Saturday, September 15, 2007

Squash?

This evening, I cooked squash for the very first time. They look enticing at the local farmers' market, and one of my friends had told me they're easy to cook and very yummy, so I took the plunge. Local food and all that.

I started with a butternut squash, washed it, cut it in half (without self-injury, shockingly enough!), cleaned out the seed stuff, and put it in a 400 degree (F) oven in a baking pan with some water, cut side down. Half an hour later, I turned the sides over and put the whole thing back in the oven. Half an hour later, I took it out of the oven and checked it for overall softness. The innards were soft.

My friend had told me to put butter and brown sugar on it, so that's what I did.

I have to admit, I have doubts about the health benefits of eating something primarily so it can be a substrate for butter and brown sugar. Why not jump directly to a brown sugar sandwich?

I had to call another friend to ask about storing and reheating, and he suggested that I put the inner stuff (not the rind) through a strainer, and then tomorrow try it with cream and some thyme or something, or more butter and brown sugar.

It was during the strainer phase that I realized that the squash reminded me of things better forgotten from my Peace Corps days, and suddenly it seemed less appetizing, even as a substrate for butter and brown sugar.

Suggestions? (Remember, these need to be easy suggestions! I'm a cook that had to get directions for baking a squash!)

14 comments:

  1. I LOVE butternut squash! I roasted one today. Split it in half, placed it cut side down on a cookie sheet lined with aluminum foil that was smeared with butter, and roasted at 350 for about an hour/until soft. Super super yummy! The butter carmelizes around the squash.

    For something even sweeter, but more work-intensive: Roast the squash just like before, but take out of the oven when it is firmer. Peel and cut into chunks and refrigerate (overnight or through the day). Later, place in a lightly greased baking pan. Dot it with butter and brown sugar, and then pour cream over it (about 1/2 cup or so). Bake at 350 until the liquid has cooked down and the squash is nicely carmelized. This is what my family has at Thanksgiving instead of marshmallow encrusted sweet potatoes. It is really sinful.

    ReplyDelete
  2. My mom would brown spicy sausage and then put it inside a spaghetti squash.

    It isn't healthy, but it is good and not too sweet.

    ReplyDelete
  3. You can roast the squash plain, then afterwards (or with leftovers like you had) cook it in a stock pot with some chicken or veggie stock (or water), thyme, and ginger, and make squash-ginger soup (a recipe at http://www.pvga.net/recipes/butternutsquashsoup.html , or with carrots at http://allrecipes.com/Recipe/Carrot-and-Ginger-Soup/ Detail.aspx ). Good with some toasted nuts or sesame seeds sprinkled on top.

    ReplyDelete
  4. I would never have thought of making something sweet with squash. Very weird :) (But now I'll have to try it!)

    Favourite easy ways to cook squash:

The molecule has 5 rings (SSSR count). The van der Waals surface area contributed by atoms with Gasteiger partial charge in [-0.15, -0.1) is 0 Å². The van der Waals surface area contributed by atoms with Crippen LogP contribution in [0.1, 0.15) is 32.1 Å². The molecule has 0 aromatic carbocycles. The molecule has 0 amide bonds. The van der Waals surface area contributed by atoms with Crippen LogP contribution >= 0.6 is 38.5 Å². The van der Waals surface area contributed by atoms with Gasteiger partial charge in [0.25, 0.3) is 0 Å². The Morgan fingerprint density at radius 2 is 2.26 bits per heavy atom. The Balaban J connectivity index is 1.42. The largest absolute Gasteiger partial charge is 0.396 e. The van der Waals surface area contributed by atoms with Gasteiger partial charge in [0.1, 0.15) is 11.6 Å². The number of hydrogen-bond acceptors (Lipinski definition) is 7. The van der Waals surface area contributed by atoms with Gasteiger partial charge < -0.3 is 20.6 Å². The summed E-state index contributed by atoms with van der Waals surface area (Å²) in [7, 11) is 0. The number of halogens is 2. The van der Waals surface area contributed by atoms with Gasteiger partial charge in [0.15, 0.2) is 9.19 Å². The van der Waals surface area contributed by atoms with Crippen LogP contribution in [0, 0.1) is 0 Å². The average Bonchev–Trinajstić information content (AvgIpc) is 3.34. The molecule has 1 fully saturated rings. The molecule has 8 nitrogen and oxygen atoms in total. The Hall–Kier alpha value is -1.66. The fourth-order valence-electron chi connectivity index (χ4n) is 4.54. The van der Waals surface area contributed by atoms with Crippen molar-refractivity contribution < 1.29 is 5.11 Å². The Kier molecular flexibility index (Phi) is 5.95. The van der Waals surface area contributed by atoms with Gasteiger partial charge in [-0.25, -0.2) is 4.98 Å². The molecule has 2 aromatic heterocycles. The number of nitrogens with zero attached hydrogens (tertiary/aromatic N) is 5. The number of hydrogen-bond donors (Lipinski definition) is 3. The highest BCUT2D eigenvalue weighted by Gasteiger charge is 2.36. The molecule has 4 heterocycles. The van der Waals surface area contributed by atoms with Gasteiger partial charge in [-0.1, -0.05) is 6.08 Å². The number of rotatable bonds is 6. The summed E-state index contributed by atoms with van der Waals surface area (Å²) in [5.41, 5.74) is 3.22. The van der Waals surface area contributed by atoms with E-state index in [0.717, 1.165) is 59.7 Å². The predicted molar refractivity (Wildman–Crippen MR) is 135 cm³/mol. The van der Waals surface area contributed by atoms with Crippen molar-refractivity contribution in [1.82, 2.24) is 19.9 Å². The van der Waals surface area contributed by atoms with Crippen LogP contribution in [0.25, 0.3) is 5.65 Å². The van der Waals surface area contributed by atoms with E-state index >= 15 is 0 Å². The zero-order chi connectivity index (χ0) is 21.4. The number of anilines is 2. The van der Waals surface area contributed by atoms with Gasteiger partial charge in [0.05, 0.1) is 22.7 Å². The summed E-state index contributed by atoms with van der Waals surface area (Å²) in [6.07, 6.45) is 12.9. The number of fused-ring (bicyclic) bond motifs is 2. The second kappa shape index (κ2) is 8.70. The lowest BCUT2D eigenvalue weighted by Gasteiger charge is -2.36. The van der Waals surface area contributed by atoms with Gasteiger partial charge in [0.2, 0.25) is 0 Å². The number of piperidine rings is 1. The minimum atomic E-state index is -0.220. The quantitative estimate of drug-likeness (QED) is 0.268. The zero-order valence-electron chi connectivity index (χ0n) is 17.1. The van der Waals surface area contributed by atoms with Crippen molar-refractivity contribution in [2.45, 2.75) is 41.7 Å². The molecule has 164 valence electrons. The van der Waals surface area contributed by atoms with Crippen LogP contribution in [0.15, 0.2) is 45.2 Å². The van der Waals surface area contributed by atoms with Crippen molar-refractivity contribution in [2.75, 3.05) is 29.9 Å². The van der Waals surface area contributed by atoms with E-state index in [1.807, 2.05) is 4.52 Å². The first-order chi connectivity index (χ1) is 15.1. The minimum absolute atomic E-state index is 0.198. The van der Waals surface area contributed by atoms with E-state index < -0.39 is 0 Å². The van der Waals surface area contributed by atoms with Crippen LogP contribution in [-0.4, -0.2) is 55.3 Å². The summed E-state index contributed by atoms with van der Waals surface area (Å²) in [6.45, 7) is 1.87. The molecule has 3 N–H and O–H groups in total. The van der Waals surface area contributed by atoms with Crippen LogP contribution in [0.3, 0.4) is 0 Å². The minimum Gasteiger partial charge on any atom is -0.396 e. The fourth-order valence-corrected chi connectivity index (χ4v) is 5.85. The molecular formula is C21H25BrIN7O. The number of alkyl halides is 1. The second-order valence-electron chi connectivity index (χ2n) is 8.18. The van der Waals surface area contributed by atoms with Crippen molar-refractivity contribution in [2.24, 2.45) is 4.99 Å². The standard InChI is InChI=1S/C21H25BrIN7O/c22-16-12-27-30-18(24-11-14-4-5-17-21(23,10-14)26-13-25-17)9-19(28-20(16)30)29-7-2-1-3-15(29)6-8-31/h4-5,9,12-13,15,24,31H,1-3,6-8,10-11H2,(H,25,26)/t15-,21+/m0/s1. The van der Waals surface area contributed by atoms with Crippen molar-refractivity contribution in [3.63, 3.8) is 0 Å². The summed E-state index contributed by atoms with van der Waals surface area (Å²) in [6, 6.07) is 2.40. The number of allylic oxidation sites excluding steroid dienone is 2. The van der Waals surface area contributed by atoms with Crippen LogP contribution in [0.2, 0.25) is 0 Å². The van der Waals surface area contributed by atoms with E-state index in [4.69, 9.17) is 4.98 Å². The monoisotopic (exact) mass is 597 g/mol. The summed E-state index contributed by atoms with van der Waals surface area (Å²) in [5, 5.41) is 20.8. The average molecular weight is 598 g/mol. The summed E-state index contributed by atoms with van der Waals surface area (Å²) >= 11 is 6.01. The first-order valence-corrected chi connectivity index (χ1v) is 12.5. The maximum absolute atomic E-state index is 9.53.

Soup: boil chunks of butternut (and optionally sweet potato) in just enough water to cover them (in chicken stock instead if non-vego). When very soft, mash it all together, or put it through a blender (water too). Can add garlic, onion, ginger etc, but no real need to. A tsp of curry powder is very nice. Before serving, add a dollop of sour cream and sprinkle with coriander or fresh basil.

    Roasted: When roasting a chicken or other meat, add some chunks of butternut squash in the roasting pan about 30 minutes before the end. It will caramelise a bit in the meat juices.

    Dip: Cook until soft: either by roasting, or in the microwave. Add some sour cream and/or ricotta (experiment with quantities until it's how you like it. I use about half as much of the dairy as of the squash). Add some cumin and a little chili powder or fresh chili. And any other herbs you like. Blend. Eat as a spread on bread or a dip for corn chips.

    Stuffed: Cut a butternut squash in half. Scoop out the seeds. Bake until soft. Scoop out some more flesh, leaving a centimeter or two still in the shell. Add cooked (preferably brown) rice or lentils to the squash you scooped out, also diced tomatoes, some corn or diced mushrooms if you like, fresh herbs of whatever sort you feel like, garlic and onion (cooked or raw). Mix it all together into a sort of mush. Stick it back in the hollowed out squash halves, sprinkle with a little cheese and some paprika, and put them back in the oven for 10 or 15 minutes until warm through and the cheese has melted.

    ReplyDelete
  5. My fave way too cook butternut squash is this:

    Peel and cut the squash into chunks. Finely slice a good-sized onion. Peel the cloves of a head of garlic. Slice a bunch of mushrooms. Put it all in a lidded casserole dish with dried thyme, salt and pepper. Cover. Cook for half an hour at about 400 degrees. Voila! A delicious mess!!

    ReplyDelete
  6. My personal fave - Butternut Squash Risotto

    Here's a recipe from America's Test Kitchens

    Butternut Squash Risotto
    from the Episode: Cooking with Squash
    from the Companion Book: Cooking at Home

    Infusing the chicken broth with the squash's seeds and fibers helps to reinforce the earthy squash flavor. We found that a 2-pound squash consistently yields a cup or so more than the 3 1/2 cups in step 1; this can be added to the skillet along with the squash scrapings in step 2. To make this dish vegetarian, vegetable broth can be used instead of chicken broth, but the resulting risotto will have more pronounced sweetness.

    Serves 4 as a main course or 6 as a first course 2 tablespoons olive oil